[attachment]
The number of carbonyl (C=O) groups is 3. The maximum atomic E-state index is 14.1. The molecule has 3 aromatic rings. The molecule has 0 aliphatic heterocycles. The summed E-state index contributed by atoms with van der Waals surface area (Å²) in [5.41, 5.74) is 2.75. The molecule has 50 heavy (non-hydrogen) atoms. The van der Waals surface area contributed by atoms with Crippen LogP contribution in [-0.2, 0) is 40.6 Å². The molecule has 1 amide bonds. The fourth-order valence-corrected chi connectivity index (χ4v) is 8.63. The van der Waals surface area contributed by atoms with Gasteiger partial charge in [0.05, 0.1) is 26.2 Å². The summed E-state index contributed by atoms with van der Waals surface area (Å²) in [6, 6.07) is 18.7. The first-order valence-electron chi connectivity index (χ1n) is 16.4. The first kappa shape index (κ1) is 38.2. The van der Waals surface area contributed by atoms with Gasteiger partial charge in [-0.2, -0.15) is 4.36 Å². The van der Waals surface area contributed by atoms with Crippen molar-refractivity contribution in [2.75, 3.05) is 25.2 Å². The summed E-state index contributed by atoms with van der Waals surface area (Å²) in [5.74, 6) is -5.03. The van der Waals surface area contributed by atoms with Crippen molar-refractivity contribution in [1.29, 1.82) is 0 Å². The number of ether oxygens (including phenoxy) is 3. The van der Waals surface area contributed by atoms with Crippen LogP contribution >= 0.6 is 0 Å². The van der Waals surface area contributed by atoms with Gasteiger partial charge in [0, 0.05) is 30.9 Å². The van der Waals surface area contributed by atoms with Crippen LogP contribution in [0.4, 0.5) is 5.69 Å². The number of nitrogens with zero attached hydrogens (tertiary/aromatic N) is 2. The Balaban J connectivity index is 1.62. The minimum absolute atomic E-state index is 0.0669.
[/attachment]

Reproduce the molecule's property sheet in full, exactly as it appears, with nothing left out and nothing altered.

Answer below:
The number of carbonyl (C=O) groups is 3. The maximum atomic E-state index is 14.1. The molecule has 3 aromatic rings. The molecule has 0 aliphatic heterocycles. The summed E-state index contributed by atoms with van der Waals surface area (Å²) in [5.41, 5.74) is 2.75. The molecule has 50 heavy (non-hydrogen) atoms. The van der Waals surface area contributed by atoms with Crippen LogP contribution in [-0.2, 0) is 40.6 Å². The molecule has 1 amide bonds. The fourth-order valence-corrected chi connectivity index (χ4v) is 8.63. The van der Waals surface area contributed by atoms with Gasteiger partial charge in [0.05, 0.1) is 26.2 Å². The summed E-state index contributed by atoms with van der Waals surface area (Å²) in [6, 6.07) is 18.7. The first-order valence-electron chi connectivity index (χ1n) is 16.4. The first kappa shape index (κ1) is 38.2. The van der Waals surface area contributed by atoms with Gasteiger partial charge in [-0.2, -0.15) is 4.36 Å². The van der Waals surface area contributed by atoms with Crippen molar-refractivity contribution in [2.75, 3.05) is 25.2 Å². The summed E-state index contributed by atoms with van der Waals surface area (Å²) in [5.74, 6) is -5.03. The van der Waals surface area contributed by atoms with Crippen molar-refractivity contribution in [1.29, 1.82) is 0 Å². The number of ether oxygens (including phenoxy) is 3. The van der Waals surface area contributed by atoms with Crippen LogP contribution >= 0.6 is 0 Å². The van der Waals surface area contributed by atoms with Gasteiger partial charge in [0, 0.05) is 30.9 Å². The van der Waals surface area contributed by atoms with Crippen LogP contribution in [0.4, 0.5) is 5.69 Å². The number of nitrogens with zero attached hydrogens (tertiary/aromatic N) is 2. The Balaban J connectivity index is 1.62. The minimum absolute atomic E-state index is 0.0669.